By Dan Trink C.S.C.S Men's Fitness
For all of our fans who shoot us questions on our Twitter and Facebook Page, this one is for you. Each week, we will tap into our pool of editors and experts to help with any questions or challenges you are having with your fitness regimen. This week, Dan Trink C.S.C.S, and founder of Trink Fitness answers questions about dieting and how to do it correctly.
1) Dieting Pitfalls — asked by Tyler Brooks:
"What are some dieting mistakes people always make when trying to lose weight? I don’t want to make them myself."
“I’d say there are three very common mistakes being made by those looking to trim down their waistlines. The first is under eating. In an effort to get fast results, these dieters cut their food intake way down which slows their metabolism and sets up an environment where they have to keep cutting calories to maintain their results. The second is focusing on calorie counting before focusing on food quality. Eating whole, unprocessed, nutrient-dense foods should be your first step when improving your nutritional intake. Lastly is believing that you will be able to out train a poor diet. Working out is great way to support weight loss, however many people tend to justify bad food choices by claiming they’ve ‘worked it off at the gym’. Trust me, it takes more than a 20-minute jog to burn off a couple of slices of cake.”
2) Bodily Reactions to Different Foods — asked by Peter Wagner:
"Do people react differently to carbs, fats and proteins?"
"Yes. In general, each of these macronutrients will have different, but sometimes overlapping, effects in your body. Carbohydrates provide the most readily available energy source, replace muscle glycogen and have the largest effect on blood sugar and insulin. Protein is responsible for repairing and generating muscle tissue while fats are critical to the health of your cellular walls and hormonal environment. While all these macronutrients have many functions which are similar in each of us, there are differences to how any one person processes them compared to someone else. For example, some people can optimize body composition on a diet made up of mainly proteins and fats. While others are very carb tolerant and have an easier time managing blood sugar levels. There are many factors which effect how you will react to any macronutrient including insulin sensitivity, genetics, ancestory and when the nutrients are ingested (for example, post workout)."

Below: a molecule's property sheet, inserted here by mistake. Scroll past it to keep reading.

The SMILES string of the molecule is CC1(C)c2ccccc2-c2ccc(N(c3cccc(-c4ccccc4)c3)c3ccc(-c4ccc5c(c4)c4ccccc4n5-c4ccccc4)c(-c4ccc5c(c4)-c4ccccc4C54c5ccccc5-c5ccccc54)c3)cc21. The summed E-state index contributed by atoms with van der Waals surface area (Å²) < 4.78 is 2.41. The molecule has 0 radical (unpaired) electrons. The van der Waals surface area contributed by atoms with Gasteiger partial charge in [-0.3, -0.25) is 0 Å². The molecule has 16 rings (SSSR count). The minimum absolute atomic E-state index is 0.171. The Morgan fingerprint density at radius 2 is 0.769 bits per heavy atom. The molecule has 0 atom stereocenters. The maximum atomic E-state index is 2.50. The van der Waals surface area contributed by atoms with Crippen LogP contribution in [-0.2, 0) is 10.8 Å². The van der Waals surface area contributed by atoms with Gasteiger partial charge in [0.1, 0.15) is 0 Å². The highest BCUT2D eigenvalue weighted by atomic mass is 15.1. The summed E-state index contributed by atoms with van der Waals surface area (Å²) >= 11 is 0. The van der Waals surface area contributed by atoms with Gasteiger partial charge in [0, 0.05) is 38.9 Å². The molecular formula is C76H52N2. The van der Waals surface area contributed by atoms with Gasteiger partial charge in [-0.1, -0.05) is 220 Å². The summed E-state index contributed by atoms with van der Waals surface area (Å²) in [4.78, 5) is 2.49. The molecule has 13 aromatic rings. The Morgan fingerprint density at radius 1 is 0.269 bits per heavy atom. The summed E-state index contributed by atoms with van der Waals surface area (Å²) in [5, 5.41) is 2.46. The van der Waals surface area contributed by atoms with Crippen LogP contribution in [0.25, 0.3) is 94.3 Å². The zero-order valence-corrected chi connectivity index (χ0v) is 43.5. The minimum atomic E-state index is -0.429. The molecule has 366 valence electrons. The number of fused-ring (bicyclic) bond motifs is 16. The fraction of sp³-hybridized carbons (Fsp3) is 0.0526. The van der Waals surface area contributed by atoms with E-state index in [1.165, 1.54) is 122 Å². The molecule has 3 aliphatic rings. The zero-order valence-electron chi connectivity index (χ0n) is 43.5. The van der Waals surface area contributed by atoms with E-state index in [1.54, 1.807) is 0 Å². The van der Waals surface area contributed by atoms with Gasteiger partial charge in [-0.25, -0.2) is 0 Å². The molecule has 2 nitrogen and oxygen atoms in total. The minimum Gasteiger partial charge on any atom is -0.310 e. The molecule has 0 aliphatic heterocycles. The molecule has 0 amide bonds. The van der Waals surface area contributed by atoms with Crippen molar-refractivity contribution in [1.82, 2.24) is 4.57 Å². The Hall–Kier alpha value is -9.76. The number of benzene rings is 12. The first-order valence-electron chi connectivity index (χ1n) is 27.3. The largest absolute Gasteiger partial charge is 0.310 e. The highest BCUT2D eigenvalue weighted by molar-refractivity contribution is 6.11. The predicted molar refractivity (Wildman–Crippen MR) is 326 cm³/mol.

3) Intermittent Fasting — asked by Harry Shultz:
"Why have I seen so many success stories around Intermittent Fasting?"
"With the rise in popularity of any new diet trend, you are more likely to read and hear about those who have used it and had success. Some claim the principles of IF are grounded in mimicking the way we most likely ate thousands of years ago and that is the key to it’s effectiveness. Others believe that the fast creates a more optimal hormonal environment, creating less fat storage and more energy usage. Some skeptics claim that it simply gives you a smaller time frame to ingest food, so you are merely taking in less overall calories. Personally, I believe that biggest challenge with intermittent fasting is the ability to make good, quality food choices after not having eaten for long stretches. I find that people tend to eat the worst or easiest available foods when they are the hungriest. As with any nutrition plan, it’s best to do your research and decide if that plan meets your personal health, lifestyle and body composition goals."
4) Uncomfortable Eating — asked by Armin Helms:
"Whenever I eat protein and veggies I always get so much stomach discomfort. What is that? Can I prevent it?"
"More likely than not, it is the veggies that are causing that discomfort. Vegetables naturally release gas into your digestive system which can cause bloating and gastric distress. You can start by cutting out the main offenders, those vegetables which tend to cause the most problems such as broccoli and cabbage. You can also make sure your vegetables are cooked, as raw vegetables usually cause the most problems. Finally, you can try improving the quality of your GI tract through probiotics and digestive enzymes. A naturopath or other health care provider should be able to help you if you decide to go that route."
5) Fad Diets to Avoid — asked by Harrison Chetney:
"Why are there always so many different fad diets out there? What are the worst ones you know of?"
“Fad diets exist because it’s in our nature as humans to want the ‘latest and greatest’ idea that is going to get us the quickest results with the least effort. Unfortunately most fad diets are simply good marketing techniques rather than good nutritional advice. I’d steer clear of any diet plan that promises unreasonably fast results, relies soley on eliminating any macronutrient or food type entirely, recommends only eating one or two foods (remember the 'Grapefruit Diet' anyone?) or include thermogenic stimulants (diet pills) as component of the plan. It may sound overly simplistic, but eating quality foods in the right quantities at the correct times is still the best way to go."